resolve('p2')
    },0)
});
let promise = Promise.all([p1,p2]).then(value => {
    console.log(value); //['p1','p2']
})

The Promise.race method takes any first Promise that completes the state transition in the parameters as a success or failure status, and returns the Promise object.

let p1 = new Promise((resolve,reject) => {
    setTimeout(() => {
        resolve('p1')
    },1000)
});
let p2 = new Promise((resolve,reject) => {
    setTimeout(() => {
        reject('p2')
    },0)
});
Promise.race([p1,p2]).then((value) => {
    console.log(value)
},(err) => {
    console.log(err); //p2
})

Promise.resolve(value) returns a success status and passes the value to the corresponding then method;

Promise.reject(reason) returns a failure state, and passes reason to the corresponding then method.

Pros and cons

Advantages Disadvantages
Resolve callback Unable to monitor progress status
Chained call The new is executed immediately and cannot be canceled
Reduce nesting Internal errors cannot be thrown

Promise practice(Node environment)

1. Waiting state

const promise1 = new Promise((resolve, reject) => {
    setTimeout(() => {
        resolve('success')
    }, 1000)
})
const promise2 = promise1.then(() => {
    return'an error'
})

console.log('promise1', promise1)
console.log('promise2', promise2)

setTimeout(() => {
    console.log('promise1', promise1)
    console.log('promise2', promise2)
}, 2000)

2. Status change

const promise = new Promise((resolve, reject) => {
    resolve('success1')
    reject('error')
    resolve('success2')
})
promise.then((res) => {
    console.log('then:', res)
})
.catch((err) => {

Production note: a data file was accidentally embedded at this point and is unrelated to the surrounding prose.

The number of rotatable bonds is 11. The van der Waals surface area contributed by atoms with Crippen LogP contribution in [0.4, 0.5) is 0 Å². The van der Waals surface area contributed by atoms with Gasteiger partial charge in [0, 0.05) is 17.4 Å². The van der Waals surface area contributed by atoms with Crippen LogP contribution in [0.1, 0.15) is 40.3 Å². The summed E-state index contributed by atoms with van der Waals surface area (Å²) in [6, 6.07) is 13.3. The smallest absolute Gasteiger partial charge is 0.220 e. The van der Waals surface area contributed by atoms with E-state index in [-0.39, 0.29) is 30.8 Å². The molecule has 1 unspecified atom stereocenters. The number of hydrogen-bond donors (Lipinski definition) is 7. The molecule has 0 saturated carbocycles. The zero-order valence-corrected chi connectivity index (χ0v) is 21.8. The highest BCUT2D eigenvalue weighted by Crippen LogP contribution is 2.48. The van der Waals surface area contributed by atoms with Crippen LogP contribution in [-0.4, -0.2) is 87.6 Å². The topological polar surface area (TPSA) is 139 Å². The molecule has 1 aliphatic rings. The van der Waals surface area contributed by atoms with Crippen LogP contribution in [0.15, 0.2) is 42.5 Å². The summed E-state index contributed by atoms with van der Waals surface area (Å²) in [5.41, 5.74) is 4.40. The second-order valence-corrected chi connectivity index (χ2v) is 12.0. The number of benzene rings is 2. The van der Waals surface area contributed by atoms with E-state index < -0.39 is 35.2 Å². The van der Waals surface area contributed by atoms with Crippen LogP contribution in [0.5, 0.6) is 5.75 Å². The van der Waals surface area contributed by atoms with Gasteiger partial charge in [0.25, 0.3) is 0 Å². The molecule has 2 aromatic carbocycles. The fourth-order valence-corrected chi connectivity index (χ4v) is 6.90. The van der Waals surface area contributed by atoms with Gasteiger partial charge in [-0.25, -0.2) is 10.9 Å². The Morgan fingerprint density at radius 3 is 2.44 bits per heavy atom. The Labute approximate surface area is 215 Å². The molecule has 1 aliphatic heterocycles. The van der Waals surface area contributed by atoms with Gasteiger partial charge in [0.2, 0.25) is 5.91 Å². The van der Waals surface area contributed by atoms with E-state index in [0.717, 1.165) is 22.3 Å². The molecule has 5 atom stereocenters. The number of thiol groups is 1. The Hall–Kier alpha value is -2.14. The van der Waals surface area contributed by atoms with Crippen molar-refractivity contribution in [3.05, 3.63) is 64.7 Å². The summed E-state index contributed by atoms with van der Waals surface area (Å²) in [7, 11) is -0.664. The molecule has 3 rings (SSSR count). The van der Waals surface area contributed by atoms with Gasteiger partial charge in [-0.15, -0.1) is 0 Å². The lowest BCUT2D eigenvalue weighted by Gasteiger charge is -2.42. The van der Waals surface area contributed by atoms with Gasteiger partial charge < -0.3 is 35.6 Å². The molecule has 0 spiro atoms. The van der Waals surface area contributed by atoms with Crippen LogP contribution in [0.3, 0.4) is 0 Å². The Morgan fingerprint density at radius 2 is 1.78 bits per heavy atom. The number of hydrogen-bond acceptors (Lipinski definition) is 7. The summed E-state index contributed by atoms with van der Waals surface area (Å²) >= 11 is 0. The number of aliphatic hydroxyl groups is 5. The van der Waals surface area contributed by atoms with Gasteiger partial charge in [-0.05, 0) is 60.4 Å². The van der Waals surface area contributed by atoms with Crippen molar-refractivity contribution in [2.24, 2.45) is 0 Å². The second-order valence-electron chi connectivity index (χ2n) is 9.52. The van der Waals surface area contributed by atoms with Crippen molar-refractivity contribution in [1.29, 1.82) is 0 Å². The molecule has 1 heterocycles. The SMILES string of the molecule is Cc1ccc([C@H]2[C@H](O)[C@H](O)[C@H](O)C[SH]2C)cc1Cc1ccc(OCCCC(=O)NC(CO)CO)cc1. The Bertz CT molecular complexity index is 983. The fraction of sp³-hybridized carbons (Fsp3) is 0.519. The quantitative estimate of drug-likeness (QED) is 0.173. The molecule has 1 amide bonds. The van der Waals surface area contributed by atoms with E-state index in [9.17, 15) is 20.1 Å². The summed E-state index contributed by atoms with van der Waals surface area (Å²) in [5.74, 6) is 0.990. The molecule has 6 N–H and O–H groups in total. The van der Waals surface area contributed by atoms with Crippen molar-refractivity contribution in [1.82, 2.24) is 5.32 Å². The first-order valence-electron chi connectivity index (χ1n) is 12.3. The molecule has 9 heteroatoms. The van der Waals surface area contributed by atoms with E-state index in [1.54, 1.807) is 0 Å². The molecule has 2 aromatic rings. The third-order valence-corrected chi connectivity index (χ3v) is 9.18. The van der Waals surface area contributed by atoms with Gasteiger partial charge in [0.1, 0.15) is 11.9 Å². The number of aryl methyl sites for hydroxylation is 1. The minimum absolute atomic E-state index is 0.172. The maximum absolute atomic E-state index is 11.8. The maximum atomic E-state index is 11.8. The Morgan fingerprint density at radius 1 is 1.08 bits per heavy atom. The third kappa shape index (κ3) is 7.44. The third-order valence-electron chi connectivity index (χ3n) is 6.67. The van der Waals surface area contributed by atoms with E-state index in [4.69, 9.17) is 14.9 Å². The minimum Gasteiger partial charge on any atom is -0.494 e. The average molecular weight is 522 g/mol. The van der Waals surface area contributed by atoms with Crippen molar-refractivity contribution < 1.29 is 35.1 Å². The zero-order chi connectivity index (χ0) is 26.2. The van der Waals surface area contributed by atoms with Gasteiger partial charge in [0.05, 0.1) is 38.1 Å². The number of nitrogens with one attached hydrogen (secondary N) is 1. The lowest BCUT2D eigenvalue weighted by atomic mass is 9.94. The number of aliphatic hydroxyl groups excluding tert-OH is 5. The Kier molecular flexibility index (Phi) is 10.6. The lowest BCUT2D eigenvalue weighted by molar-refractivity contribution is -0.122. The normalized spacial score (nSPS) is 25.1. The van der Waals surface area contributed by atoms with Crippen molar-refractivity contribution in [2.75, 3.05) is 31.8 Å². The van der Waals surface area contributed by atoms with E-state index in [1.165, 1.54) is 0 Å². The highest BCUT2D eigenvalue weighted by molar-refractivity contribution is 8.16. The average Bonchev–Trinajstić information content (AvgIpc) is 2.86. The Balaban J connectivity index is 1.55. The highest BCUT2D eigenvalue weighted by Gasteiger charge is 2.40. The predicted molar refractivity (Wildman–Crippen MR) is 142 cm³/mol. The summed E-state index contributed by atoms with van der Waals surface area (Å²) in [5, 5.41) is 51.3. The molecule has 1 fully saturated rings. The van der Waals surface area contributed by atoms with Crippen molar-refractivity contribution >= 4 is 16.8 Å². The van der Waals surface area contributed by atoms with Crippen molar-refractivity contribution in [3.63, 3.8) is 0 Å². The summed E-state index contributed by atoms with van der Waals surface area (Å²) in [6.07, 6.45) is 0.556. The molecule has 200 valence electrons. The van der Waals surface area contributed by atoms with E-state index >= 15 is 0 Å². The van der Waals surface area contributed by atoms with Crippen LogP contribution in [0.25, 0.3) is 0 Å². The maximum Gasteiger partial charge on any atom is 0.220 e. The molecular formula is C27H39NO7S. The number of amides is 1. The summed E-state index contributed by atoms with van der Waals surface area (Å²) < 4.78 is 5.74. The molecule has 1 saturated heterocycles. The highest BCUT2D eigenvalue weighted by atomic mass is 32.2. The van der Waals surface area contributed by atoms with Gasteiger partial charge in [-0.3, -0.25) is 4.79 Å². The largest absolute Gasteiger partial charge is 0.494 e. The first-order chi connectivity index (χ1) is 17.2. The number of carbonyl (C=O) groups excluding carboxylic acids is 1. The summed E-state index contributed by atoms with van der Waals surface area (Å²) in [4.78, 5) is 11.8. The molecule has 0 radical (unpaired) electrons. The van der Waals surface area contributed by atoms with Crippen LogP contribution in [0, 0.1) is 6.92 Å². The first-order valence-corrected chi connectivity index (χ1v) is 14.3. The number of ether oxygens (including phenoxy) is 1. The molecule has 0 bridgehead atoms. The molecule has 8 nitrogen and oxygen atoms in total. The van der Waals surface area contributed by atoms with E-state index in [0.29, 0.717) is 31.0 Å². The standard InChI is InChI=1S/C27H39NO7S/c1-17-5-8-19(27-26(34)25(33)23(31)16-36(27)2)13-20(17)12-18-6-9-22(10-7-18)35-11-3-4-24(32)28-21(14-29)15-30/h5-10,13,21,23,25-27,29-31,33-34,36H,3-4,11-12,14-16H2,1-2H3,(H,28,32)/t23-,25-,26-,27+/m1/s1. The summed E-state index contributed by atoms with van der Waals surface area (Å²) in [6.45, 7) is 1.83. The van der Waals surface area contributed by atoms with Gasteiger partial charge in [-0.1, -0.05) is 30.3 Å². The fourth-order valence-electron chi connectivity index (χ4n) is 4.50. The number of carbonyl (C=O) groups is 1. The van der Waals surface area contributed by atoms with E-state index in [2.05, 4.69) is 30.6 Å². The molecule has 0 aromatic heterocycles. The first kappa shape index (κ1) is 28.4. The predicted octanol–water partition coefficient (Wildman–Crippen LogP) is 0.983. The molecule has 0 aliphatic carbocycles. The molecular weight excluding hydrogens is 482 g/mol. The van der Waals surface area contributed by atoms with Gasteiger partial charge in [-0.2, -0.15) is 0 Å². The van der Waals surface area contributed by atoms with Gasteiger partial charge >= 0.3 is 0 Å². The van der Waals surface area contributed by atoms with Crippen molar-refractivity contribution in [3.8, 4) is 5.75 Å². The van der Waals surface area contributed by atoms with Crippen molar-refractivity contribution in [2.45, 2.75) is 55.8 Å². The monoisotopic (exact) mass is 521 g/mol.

console.log('catch:', err)
})

3. Chain call

Promise.resolve(1)
    .then((res) => {
        console.log(res)
        return 2
    })
    .catch((err) => {
        return 3
    })
    .then((res) => {
        console.log(res)
    })

4. Chain call

const promise = new Promise((resolve, reject) => {
    setTimeout(() => {
        console.log('executor')
        resolve('success')
    }, 1000)
})

const start = Date.now()
promise.then((res) => {
    console.log(res, Date.now()-start)
})
promise.then((res) => {
    console.log(res, Date.now()-start)
})
//The constructor of Promise is executed only once, and immediately; the then method of promise can be called multiple times, and a new instance of promise is returned each time.

const promise = new Promise((resolve, reject) => {
    setTimeout(() => {
        console.log('executor')
        resolve('success')
    }, 1000)
})
const promise2 = promise.then(res => {
    console.log(res);
})
promise2.then(res => {
    console.log(res)
})

5. Error capture

Promise.resolve()
    .then(() => {
        return new Error('error!!!')
    })
    .then((res) => {
        console.log('then:', res)
    })
    .catch((err) => {
        console.log('catch:', err)
    })

Promise.resolve()
    .then(() => {
        throw new Error('error'); //return Promise.reject('error')
    })
    .then((res) => {
        console.log('then:', res)
    })
    .catch((err) => {
        console.log('catch:', err)
    })

The then or catch method returns an error object and will not be captured. Only when an error is thrown or a failure state is returned will the capture be caused.

6. Quote error

const promise = Promise.resolve()
  .then(() => {
    return promise
  })
promise.catch(e => {
    console.log(e)
})
//[TypeError:Chaining cycle detected for promise #<Promise>]

The return value cannot be the promise instance itself, because the instance is not built at this time, causing an endless loop, so a type error is thrown.

7. Event Ring

process.nextTick(() => {
    console.log('nextTick')
})
Promise.resolve()
    .then(() => {
        console.log('then')
    })
setImmediate(() => {
    console.log('setImmediate')
})
console.log('end')

8. Penetration

Promise.resolve(1)
    .then(2)
    .then(Promise.resolve(3))
    .then(console.log)

The parameter of then and catch method is a function, if it is not a function, it will penetrate

Promise A+ Specification

Specification: https://promisesaplus.com/

This website introduces the standard methods that need to be implemented if Promises are to be implemented. When multiple libraries implement their own Promise class, in order to achieve the corresponding effect, the specification provides an implementation standard, and provides the promises-aplus-tests test package test implementation capability.

A follow-up article will introduce how to implement your own Promise class, so stay tuned!